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We are Proud

The National Online Safety Accreditation

The National Online Safety Accreditation

Dear Parents and Carers,

As you are aware, the online world is posing an ever-increasing risk to children and it is important that we work together to take an active role in teaching children about online dangers and how to act safely when using the internet.

We are therefore delighted to announce that Newlands Junior School is continuing to show our commitment to protecting our pupils online by taking a proactive whole school community approach to internet safety and we are now working towards achieving National Online Safety Certified Community accreditation.


Please find below the URL you need to visit to register your account. You will need to complete your details and select “I am a: parent/ carer” from the dropdown menu:


As a parent user, you will have access to the Online Safety for Parents & Carers Course and Resource Hub.

We hope you all find the training and resources useful and if you have any questions, or trouble accessing the platform, please contact

Keeping your children safe online

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Useful videos

E safety tips for parents

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Gaming - Play, like, share

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Please do speak to us if you have any concerns about anything your child is doing or experiencing on the internet.
We know how important staying safe is at Newlands and we know you’re always keen to promote ways to stay safe at home, too. Our children are computer wizards and we need to keep up with them!
 Safe and responsible use of the internet is something which is ever growing in importance and is an issue we are keen to continue to raise awareness of and will continue to act upon. E-safety is a key part of our curriculum for both Computing and our daily lives. 
As teachers and parents, we’re aware of the ways in which the use of social media, online gaming and the internet have become part of young people’s lives.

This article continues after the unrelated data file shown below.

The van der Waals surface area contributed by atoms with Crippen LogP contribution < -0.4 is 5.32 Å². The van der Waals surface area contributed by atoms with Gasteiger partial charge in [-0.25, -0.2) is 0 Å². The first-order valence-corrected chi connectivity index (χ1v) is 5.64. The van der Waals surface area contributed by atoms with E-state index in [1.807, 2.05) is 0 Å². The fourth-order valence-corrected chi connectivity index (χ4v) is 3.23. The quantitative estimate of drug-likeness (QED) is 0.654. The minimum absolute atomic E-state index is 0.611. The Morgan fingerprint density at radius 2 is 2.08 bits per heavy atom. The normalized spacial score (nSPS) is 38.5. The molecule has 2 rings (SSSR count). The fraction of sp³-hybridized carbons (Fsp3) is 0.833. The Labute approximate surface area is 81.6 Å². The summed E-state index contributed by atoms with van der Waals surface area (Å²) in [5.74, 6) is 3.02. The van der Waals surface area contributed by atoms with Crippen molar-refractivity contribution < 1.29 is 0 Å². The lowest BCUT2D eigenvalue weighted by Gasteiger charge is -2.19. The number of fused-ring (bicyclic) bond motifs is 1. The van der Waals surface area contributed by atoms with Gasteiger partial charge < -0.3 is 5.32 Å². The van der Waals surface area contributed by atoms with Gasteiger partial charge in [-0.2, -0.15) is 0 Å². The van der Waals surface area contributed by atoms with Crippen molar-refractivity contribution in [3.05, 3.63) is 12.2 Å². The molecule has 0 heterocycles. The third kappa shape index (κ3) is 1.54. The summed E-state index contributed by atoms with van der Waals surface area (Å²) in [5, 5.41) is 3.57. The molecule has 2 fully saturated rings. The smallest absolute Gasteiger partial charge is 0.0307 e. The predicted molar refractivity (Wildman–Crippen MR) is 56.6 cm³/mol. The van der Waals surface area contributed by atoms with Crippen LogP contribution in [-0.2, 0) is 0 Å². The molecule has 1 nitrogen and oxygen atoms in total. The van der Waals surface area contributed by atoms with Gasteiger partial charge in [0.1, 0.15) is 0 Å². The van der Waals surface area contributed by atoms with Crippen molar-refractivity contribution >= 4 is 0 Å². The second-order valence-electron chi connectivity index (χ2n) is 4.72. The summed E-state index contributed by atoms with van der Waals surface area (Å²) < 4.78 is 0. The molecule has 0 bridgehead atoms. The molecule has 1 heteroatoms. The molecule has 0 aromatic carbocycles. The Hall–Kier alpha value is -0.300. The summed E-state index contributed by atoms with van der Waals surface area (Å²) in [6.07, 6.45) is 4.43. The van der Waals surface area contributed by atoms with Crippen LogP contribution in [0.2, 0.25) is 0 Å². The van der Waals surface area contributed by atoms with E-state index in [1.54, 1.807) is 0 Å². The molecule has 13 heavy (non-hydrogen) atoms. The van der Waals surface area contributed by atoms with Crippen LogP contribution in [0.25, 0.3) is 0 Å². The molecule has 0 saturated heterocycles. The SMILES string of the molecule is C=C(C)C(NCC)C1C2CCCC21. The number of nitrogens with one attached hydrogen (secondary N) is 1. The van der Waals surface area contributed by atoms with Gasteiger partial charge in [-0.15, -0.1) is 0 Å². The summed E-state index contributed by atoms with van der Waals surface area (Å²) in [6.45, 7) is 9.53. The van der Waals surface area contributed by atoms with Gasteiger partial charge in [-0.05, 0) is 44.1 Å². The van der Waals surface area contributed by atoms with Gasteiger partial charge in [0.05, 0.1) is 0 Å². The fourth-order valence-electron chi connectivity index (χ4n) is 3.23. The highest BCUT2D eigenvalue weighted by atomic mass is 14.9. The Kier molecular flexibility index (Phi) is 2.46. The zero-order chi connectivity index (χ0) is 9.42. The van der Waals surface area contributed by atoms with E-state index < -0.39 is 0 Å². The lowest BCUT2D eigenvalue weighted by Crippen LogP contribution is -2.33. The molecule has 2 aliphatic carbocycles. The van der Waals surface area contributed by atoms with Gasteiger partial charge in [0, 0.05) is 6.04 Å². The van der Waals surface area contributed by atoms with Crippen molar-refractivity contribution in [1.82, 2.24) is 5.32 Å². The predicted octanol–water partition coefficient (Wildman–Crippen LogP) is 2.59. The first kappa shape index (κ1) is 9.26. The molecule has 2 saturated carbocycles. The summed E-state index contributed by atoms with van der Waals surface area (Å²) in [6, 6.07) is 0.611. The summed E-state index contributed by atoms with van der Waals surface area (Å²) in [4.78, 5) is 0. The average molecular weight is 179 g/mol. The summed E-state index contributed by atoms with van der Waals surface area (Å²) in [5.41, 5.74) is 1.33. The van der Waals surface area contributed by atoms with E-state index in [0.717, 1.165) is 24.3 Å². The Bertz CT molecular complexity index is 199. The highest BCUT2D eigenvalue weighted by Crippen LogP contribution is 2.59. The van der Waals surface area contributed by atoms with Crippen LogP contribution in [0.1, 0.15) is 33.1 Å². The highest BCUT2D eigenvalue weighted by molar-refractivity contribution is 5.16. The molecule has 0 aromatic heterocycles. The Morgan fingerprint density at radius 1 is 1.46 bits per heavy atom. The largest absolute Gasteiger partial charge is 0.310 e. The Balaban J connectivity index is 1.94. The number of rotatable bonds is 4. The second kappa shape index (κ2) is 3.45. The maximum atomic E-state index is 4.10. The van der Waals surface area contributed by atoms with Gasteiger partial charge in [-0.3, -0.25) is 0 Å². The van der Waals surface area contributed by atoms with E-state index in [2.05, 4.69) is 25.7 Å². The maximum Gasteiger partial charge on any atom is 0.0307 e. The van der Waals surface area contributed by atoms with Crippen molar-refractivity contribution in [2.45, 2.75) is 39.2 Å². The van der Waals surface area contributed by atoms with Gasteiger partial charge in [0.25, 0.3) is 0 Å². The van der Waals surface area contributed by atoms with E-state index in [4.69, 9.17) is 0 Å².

We must embrace the educational and social benefits of these new technologies and encourage responsible internet use. We’re also increasingly aware of the potential dangers and opportunities for misuse these technologies can offer. The key to promoting online safety is open and honest discussions about the sites we’re using and the ways we’re using them – keep the dialogue open with your children about their internet use. Each family should have received a family agreement for the use of electronic devices over the February half term.  A copy of the agreement can be found at:
The following list contains lots of ideas and resources to help you to promote online safety:
The UK Council for Child Internet Safety (UKCCIS) have published a short, really helpful guide for parents and carers whose children are using social media. The guide includes practical tips about the use of safety and privacy features on apps and platforms, as well as conversation prompts to help families begin talking about online safety. It also contains pointers to further advice and support. See link
A family agreement is a great way to start a conversation with your whole family about how you all use the internet and discuss together how to behave in a positive way when online at home, at school or at a friends house. To support parents in creating a family agreement, Childnet International have put together some free advice and a family agreement template.
The Anti-Bullying Alliance has joined forces with internet security company McAfee to produce a series of videos on the topic, looking at how and why cyberbullying occurs; advice for children and young people to protect themselves and tips to pass on to parents about steps they can take at home.
This video from Common Sense Media gives pupils five basic rules for engaging with social media, including switching on privacy settings and turning off location tracking features that harvest data (parents might be interested to watch this Guardian video which explores this in more detail).
Common Sense has also created videos explaining how the most popular apps and sites work, so if you have ever found yourself wondering what Snapchat, Vine and Instagram are, these are a good place to start your education.

The ever-brilliant Horrible Histories tackles similar themes in a sidelong way, with Lady Jane Grey clicking a dodgy link and getting spammed; a prudish Victorian lying about his age and stumbling across scandalous content (ladies without gloves); and Guy Fawkes learning a valuable lesson about privacy settings as his plot fizzles out.